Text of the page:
If members of Parliament are accused of dishonesty in relation to their expenses claims, should they face prosecution in front of a jury in an ordinary court? The Crown Prosecution Service say they should. The defendants – three former Labour MPs, and a Tory peer – say that they benefit from Parliamentary privilege and should not. They deny the charges against them and assert that the allegations should be made through Parliament’s own procedures, not a criminal court. This appeal has reached the Supreme Court quickly. The defendants were charged in February and their case sent to Southwark Crown Court before Mr Justice Saunders – a High Court judge very experienced in criminal cases. In March, he rejected their claim of Parliamentary privilege. They mounted an interlocutory appeal on that point of law, and the Court of Appeal heard their claim in June. It agreed with Mr Justice Saunders. Less than four months later, a nine judge Supreme Court will determine whether the four men will be tried in Court or held to account by Parliament. The arguments concern the ambit of a statutory provision that is more than 300 years old, but still in force. Article 9 of the Bill of Rights 1688, states “That the Freedome of Speech and Debates or Proceedings in Parlyament ought not to be impeached or questioned in any Court or Place out of Parlyament.” That principle which arose out of 17th century disputes between king and Parliament, is known as “parliamentary privilege” and it provides a person with absolute protection from prosecution. The privilege certainly covers defamatory or seditious comments in the course of Parliamentary debates. But does it stretch to the submission of expenses claim forms? The arguments in the appeal will turn on the following points:
- What is meant by “proceedings in Parliament”? The Court of Appeal held this was restricted to “involvement in the legislative process” itself, and not wider. In their view, the submissions of expenses claims was not covered.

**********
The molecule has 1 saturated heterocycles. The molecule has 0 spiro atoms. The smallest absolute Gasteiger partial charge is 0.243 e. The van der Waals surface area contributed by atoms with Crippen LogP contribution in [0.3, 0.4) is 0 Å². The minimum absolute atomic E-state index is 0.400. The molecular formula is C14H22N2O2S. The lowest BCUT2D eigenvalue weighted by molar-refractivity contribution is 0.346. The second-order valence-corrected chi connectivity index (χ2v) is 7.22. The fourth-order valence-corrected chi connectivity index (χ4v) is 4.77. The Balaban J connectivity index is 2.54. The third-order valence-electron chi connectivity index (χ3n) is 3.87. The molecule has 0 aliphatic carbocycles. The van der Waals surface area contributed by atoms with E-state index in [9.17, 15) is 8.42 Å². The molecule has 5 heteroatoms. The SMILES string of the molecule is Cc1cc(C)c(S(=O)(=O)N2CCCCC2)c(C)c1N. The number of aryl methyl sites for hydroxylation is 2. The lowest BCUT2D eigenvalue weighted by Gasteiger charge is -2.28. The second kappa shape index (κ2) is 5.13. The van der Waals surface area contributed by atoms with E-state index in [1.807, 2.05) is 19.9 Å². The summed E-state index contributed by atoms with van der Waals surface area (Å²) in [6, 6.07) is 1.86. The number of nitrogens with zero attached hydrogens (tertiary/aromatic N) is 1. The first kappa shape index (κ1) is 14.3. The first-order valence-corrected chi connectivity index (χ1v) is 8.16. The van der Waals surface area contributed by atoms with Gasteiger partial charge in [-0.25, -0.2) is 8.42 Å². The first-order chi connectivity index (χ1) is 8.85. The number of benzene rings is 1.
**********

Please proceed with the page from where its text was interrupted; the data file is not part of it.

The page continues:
- The interpretation of three 19th century decisions: Burdett v Abbot (1811) which, on one view, linked parliamentary privilege to the exercise of Parliament’s functions; Stockdale v Hansard (1884) which confined privilege to within the walls of the House, and to the performance of the “high and important duties” of members; and Bradlaugh v Gossett (1884), in which Stephen J. said “I know of no authority for the proposition that an ordinary crime committed in the House of Commons would be withdrawn from the ordinary course of criminal justice. One of the leading authorities on the privilege of Parliament contains matter on the point and shows how careful Parliament has been to avoid even the appearance of countenancing such a doctrine”.
- Whether more recent authorities suggest that the privilege must be interpreted narrowly as the Crown submits, or whether it may apply more broadly as the defendants claim?
- Does the precise mechanism for claiming and paying expenses determine whether a claim is part of the proceedings of Parliament or not? The defendants contend that the submission of expenses is part of the expenses scheme which is itself part of the business of Parliament, and comes under its exclusive jurisdiction. Alternatively, they allege that claiming expenses is a core activity so closely associated with proceedings that it must fall within the privilege.
As the hearing continues, it is difficult not to be struck by a peculiar feature of the defendants’ position. While they seek to be judged by their fellow parliamentarians, a quick look around the Court might cause them pause for thought. The prosecutor is himself a member of Parliament, Lord Pannick QC. All nine justices hearing the current appeal, Lords Phillips, Hope and Rodger, Lady Hale and Lords Brown, Mance, Collins, Kerr and Clarke were themselves members of the House of Lords prior to the formation of the Supreme Court last year. So too Lord Judge LCJ and Lord Neuberger MR, who heard the appeal in the Court of Appeal. And as for the support of other Parliamentarians, Lord Judge noted the following:
“… it is reasonable for us to anticipate that if the present proceedings were believed by Parliament itself to constitute a potential breach of privilege, that view would have been made known to the court … it is not without significance that on this issue of principle Parliament decided that it is not appropriate to intervene either in the context of the police investigation, or the decision of the Director of Public Prosecutions that there should be a prosecution, nor indeed in the context of the hearing before Saunders J before us.”